Monday, July 31

Let's Get Organised!

One of the things that will be critical to the success or failure of Eurydice Games is my ability to focus on what's important and get it done in a timely fashion. At work I use Trello extensively to keep track of and prioritise myriad tasks, so it makes perfect sense to replicate that for Eurydice Games.

So I have set up the Trello board shown above for Eurydice Games. For the moment it's a single board with all the tasks I'm aware of on it. As and when I think of something else I add it to the board immediately, rather than trying to remember it (and inevitably forgetting).

This provides several advantages:

  • I don't have to rely on my notoriously bad memory for important tasks,
  • I can access the board from my phone, iPad or laptop,
  • I can get a quick view of everything on my plate.

Trello brings several other benefits: I can label tasks and then filter them (I've currently got labels for the three games I have in active development, company stuff and blog post ideas), I can give tasks a due date and get reminders when they are approaching. I can also see tasks moving through the process and get the dopamine spike from incremental achievements. You can also include notes and checklists on tasks too.

I use Trello in a Kanban-esque fashion, with lists for future tasks, tasks to do in the next month, tasks currently in progress and tasks completed in the last month. Weekly and monthly maintenance keeps those lists up to date so I can focus on what is most urgent which is particularly important around a full-time job and a young family - I've little time to devote to this effort, so I want to make sure I'm using it effectively.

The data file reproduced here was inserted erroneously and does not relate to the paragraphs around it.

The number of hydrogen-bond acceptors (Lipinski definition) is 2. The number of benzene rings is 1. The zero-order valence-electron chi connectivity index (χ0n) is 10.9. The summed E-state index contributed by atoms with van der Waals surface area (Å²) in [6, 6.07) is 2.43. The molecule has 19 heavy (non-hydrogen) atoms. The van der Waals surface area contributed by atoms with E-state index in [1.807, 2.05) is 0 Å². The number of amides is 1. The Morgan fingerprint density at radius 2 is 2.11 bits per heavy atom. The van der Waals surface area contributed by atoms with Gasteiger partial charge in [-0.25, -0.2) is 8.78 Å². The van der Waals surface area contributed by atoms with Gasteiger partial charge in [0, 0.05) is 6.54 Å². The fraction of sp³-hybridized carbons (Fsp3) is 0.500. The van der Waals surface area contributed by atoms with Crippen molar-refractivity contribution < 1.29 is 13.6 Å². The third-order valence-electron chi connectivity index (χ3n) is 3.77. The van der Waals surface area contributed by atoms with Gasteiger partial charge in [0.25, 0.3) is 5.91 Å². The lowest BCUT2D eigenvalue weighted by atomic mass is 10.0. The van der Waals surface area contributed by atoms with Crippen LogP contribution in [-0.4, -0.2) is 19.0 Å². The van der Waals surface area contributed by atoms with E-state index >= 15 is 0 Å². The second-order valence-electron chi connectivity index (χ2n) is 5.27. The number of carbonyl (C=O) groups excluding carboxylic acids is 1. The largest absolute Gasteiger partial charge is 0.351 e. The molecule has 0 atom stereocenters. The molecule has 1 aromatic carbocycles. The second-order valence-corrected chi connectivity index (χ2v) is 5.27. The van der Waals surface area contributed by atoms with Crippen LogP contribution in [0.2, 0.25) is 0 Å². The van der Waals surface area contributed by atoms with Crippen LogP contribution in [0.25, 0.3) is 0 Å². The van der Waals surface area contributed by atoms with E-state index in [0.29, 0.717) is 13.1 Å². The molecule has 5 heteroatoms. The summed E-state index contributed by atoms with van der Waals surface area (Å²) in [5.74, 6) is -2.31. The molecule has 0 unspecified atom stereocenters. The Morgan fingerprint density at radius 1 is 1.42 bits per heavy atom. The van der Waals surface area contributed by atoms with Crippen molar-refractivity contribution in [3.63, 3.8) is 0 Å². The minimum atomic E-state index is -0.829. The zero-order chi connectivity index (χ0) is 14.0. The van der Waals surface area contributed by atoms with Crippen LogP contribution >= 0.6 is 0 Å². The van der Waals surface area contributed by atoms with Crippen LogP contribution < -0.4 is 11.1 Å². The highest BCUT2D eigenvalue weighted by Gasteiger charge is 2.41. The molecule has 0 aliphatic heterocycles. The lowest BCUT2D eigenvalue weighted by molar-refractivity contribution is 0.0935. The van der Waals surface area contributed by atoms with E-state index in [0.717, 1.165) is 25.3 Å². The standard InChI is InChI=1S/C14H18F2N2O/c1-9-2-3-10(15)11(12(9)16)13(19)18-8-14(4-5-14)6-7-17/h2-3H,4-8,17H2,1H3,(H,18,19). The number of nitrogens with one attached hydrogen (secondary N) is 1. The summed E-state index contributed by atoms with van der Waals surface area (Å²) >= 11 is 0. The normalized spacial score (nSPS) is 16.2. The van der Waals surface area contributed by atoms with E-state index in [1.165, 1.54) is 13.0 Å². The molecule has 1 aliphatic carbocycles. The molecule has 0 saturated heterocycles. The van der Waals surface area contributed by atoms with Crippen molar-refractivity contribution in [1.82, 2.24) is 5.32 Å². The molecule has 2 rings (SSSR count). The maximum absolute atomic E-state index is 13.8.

One of the reasons Reiver Games failed was that I lost focus when things got difficult. As sales came in slower than expected (hard to see as I didn't have a business plan with sales projections!) I became disillusioned and to some degree gave up. I had no idea how to drive sales of my games in far flung shops, so instead of spending every minute hustling to drive awareness and sales of my games (and I was doing it full-time at that point, so there was plenty of time available) I slumped and started watching more and more TV each day. Clearly with my limited time this time round that is not an option, I need to stay laser-focused on bringing my games to people's attention and finding those customers who would be interested in buying my games. I still don't completely know how best to do that, but with 200 (instead of 3,000!) copies to sell it should be easier this time.

I give almost all my tasks an aggressive (yet achievable) due date, and then work hard to achieve them. There's loads to do at the moment (I'm setting up the company, designing a website and organising the printing of my first game) and, with upcoming family holiday and work trip to Massachusetts, even less time than usual to do them. I'm doing a bit most evenings and also often during my lunch break at work. Once those things are out of the way the next focus is hand-making the pre-ordered games which take 45 minutes each.

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